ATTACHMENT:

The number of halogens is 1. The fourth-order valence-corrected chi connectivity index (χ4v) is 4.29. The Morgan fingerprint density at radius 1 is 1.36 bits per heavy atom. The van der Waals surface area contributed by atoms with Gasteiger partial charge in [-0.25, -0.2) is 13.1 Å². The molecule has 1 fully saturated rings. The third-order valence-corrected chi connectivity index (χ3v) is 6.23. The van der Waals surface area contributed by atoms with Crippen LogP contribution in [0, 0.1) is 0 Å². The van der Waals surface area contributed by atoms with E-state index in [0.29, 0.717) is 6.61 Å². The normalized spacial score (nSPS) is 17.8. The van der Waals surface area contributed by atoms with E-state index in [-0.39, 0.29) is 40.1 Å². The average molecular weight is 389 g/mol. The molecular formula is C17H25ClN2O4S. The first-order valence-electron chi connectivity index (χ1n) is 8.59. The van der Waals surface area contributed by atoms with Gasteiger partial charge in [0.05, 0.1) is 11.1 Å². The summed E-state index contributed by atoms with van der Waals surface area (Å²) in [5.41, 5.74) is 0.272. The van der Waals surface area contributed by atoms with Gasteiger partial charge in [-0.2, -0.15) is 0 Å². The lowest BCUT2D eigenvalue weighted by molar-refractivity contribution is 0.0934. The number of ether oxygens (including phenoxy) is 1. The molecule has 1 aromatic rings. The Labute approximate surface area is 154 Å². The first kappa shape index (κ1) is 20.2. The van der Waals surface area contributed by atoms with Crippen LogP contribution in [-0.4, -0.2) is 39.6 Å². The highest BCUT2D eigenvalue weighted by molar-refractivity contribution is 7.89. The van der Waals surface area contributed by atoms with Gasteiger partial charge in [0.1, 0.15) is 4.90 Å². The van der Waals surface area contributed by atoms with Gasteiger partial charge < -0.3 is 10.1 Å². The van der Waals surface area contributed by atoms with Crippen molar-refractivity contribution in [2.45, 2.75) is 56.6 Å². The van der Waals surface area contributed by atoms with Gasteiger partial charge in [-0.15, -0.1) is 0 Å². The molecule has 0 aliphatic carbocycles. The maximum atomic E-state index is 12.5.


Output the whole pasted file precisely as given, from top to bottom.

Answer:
The number of halogens is 1. The fourth-order valence-corrected chi connectivity index (χ4v) is 4.29. The Morgan fingerprint density at radius 1 is 1.36 bits per heavy atom. The van der Waals surface area contributed by atoms with Gasteiger partial charge in [-0.25, -0.2) is 13.1 Å². The molecule has 1 fully saturated rings. The third-order valence-corrected chi connectivity index (χ3v) is 6.23. The van der Waals surface area contributed by atoms with Crippen LogP contribution in [0, 0.1) is 0 Å². The van der Waals surface area contributed by atoms with E-state index in [0.29, 0.717) is 6.61 Å². The normalized spacial score (nSPS) is 17.8. The van der Waals surface area contributed by atoms with E-state index in [-0.39, 0.29) is 40.1 Å². The average molecular weight is 389 g/mol. The molecular formula is C17H25ClN2O4S. The first-order valence-electron chi connectivity index (χ1n) is 8.59. The van der Waals surface area contributed by atoms with Gasteiger partial charge in [0.05, 0.1) is 11.1 Å². The summed E-state index contributed by atoms with van der Waals surface area (Å²) in [5.41, 5.74) is 0.272. The van der Waals surface area contributed by atoms with Gasteiger partial charge in [-0.2, -0.15) is 0 Å². The lowest BCUT2D eigenvalue weighted by molar-refractivity contribution is 0.0934. The number of ether oxygens (including phenoxy) is 1. The molecule has 1 aromatic rings. The Labute approximate surface area is 154 Å². The first kappa shape index (κ1) is 20.2. The van der Waals surface area contributed by atoms with Crippen LogP contribution in [-0.4, -0.2) is 39.6 Å². The highest BCUT2D eigenvalue weighted by molar-refractivity contribution is 7.89. The van der Waals surface area contributed by atoms with Gasteiger partial charge in [0.1, 0.15) is 4.90 Å². The van der Waals surface area contributed by atoms with Gasteiger partial charge < -0.3 is 10.1 Å². The van der Waals surface area contributed by atoms with Crippen molar-refractivity contribution in [2.45, 2.75) is 56.6 Å². The van der Waals surface area contributed by atoms with Gasteiger partial charge in [-0.15, -0.1) is 0 Å². The molecule has 0 aliphatic carbocycles. The maximum atomic E-state index is 12.5.